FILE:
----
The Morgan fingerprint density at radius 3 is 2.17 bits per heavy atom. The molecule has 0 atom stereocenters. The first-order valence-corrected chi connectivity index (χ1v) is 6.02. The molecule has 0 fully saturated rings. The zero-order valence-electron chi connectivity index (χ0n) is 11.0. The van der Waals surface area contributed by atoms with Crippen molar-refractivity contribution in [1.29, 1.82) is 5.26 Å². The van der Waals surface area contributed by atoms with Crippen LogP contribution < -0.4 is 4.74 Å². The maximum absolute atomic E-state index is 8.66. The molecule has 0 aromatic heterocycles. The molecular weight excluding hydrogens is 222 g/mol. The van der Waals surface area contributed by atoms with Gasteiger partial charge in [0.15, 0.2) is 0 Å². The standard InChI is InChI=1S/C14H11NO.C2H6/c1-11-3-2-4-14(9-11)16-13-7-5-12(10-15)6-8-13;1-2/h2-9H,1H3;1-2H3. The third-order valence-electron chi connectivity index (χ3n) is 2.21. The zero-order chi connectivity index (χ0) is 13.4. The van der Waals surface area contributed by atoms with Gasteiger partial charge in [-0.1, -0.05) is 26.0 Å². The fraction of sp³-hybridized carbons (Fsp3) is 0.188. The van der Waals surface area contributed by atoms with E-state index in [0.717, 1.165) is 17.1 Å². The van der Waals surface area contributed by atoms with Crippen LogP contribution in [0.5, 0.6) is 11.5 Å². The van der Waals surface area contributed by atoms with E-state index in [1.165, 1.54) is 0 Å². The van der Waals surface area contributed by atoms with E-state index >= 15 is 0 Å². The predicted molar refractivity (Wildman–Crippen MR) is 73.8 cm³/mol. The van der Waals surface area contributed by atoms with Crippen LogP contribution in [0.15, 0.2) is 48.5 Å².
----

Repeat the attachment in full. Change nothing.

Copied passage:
The Morgan fingerprint density at radius 3 is 2.17 bits per heavy atom. The molecule has 0 atom stereocenters. The first-order valence-corrected chi connectivity index (χ1v) is 6.02. The molecule has 0 fully saturated rings. The zero-order valence-electron chi connectivity index (χ0n) is 11.0. The van der Waals surface area contributed by atoms with Crippen molar-refractivity contribution in [1.29, 1.82) is 5.26 Å². The van der Waals surface area contributed by atoms with Crippen LogP contribution < -0.4 is 4.74 Å². The maximum absolute atomic E-state index is 8.66. The molecule has 0 aromatic heterocycles. The molecular weight excluding hydrogens is 222 g/mol. The van der Waals surface area contributed by atoms with Gasteiger partial charge in [0.15, 0.2) is 0 Å². The standard InChI is InChI=1S/C14H11NO.C2H6/c1-11-3-2-4-14(9-11)16-13-7-5-12(10-15)6-8-13;1-2/h2-9H,1H3;1-2H3. The third-order valence-electron chi connectivity index (χ3n) is 2.21. The zero-order chi connectivity index (χ0) is 13.4. The van der Waals surface area contributed by atoms with Gasteiger partial charge in [-0.1, -0.05) is 26.0 Å². The fraction of sp³-hybridized carbons (Fsp3) is 0.188. The van der Waals surface area contributed by atoms with E-state index in [0.717, 1.165) is 17.1 Å². The van der Waals surface area contributed by atoms with Crippen LogP contribution in [0.5, 0.6) is 11.5 Å². The van der Waals surface area contributed by atoms with E-state index in [1.165, 1.54) is 0 Å². The van der Waals surface area contributed by atoms with E-state index >= 15 is 0 Å². The predicted molar refractivity (Wildman–Crippen MR) is 73.8 cm³/mol. The van der Waals surface area contributed by atoms with Crippen LogP contribution in [0.15, 0.2) is 48.5 Å².